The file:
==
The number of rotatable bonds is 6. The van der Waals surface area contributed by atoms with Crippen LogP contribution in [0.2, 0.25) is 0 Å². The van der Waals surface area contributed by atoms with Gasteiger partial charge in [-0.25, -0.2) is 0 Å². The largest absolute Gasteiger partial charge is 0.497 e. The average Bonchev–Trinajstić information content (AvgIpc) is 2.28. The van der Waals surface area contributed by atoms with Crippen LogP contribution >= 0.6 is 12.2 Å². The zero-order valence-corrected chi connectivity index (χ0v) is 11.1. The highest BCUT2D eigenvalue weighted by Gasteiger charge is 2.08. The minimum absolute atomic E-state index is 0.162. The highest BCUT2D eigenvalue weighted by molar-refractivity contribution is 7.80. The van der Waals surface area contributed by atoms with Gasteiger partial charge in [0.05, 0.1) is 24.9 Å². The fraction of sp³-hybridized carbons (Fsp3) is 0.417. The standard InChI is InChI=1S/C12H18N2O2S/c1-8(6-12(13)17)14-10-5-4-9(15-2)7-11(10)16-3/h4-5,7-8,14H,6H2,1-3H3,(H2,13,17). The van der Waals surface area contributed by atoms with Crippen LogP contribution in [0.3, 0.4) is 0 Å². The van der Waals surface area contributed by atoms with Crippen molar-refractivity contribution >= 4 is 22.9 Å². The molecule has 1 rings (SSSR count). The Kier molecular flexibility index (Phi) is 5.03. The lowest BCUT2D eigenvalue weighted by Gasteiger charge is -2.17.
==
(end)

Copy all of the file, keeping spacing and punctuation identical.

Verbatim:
The number of rotatable bonds is 6. The van der Waals surface area contributed by atoms with Crippen LogP contribution in [0.2, 0.25) is 0 Å². The van der Waals surface area contributed by atoms with Gasteiger partial charge in [-0.25, -0.2) is 0 Å². The largest absolute Gasteiger partial charge is 0.497 e. The average Bonchev–Trinajstić information content (AvgIpc) is 2.28. The van der Waals surface area contributed by atoms with Crippen LogP contribution >= 0.6 is 12.2 Å². The zero-order valence-corrected chi connectivity index (χ0v) is 11.1. The highest BCUT2D eigenvalue weighted by Gasteiger charge is 2.08. The minimum absolute atomic E-state index is 0.162. The highest BCUT2D eigenvalue weighted by molar-refractivity contribution is 7.80. The van der Waals surface area contributed by atoms with Gasteiger partial charge in [0.05, 0.1) is 24.9 Å². The fraction of sp³-hybridized carbons (Fsp3) is 0.417. The standard InChI is InChI=1S/C12H18N2O2S/c1-8(6-12(13)17)14-10-5-4-9(15-2)7-11(10)16-3/h4-5,7-8,14H,6H2,1-3H3,(H2,13,17). The van der Waals surface area contributed by atoms with Crippen LogP contribution in [0.3, 0.4) is 0 Å². The van der Waals surface area contributed by atoms with Crippen molar-refractivity contribution >= 4 is 22.9 Å². The molecule has 1 rings (SSSR count). The Kier molecular flexibility index (Phi) is 5.03. The lowest BCUT2D eigenvalue weighted by Gasteiger charge is -2.17.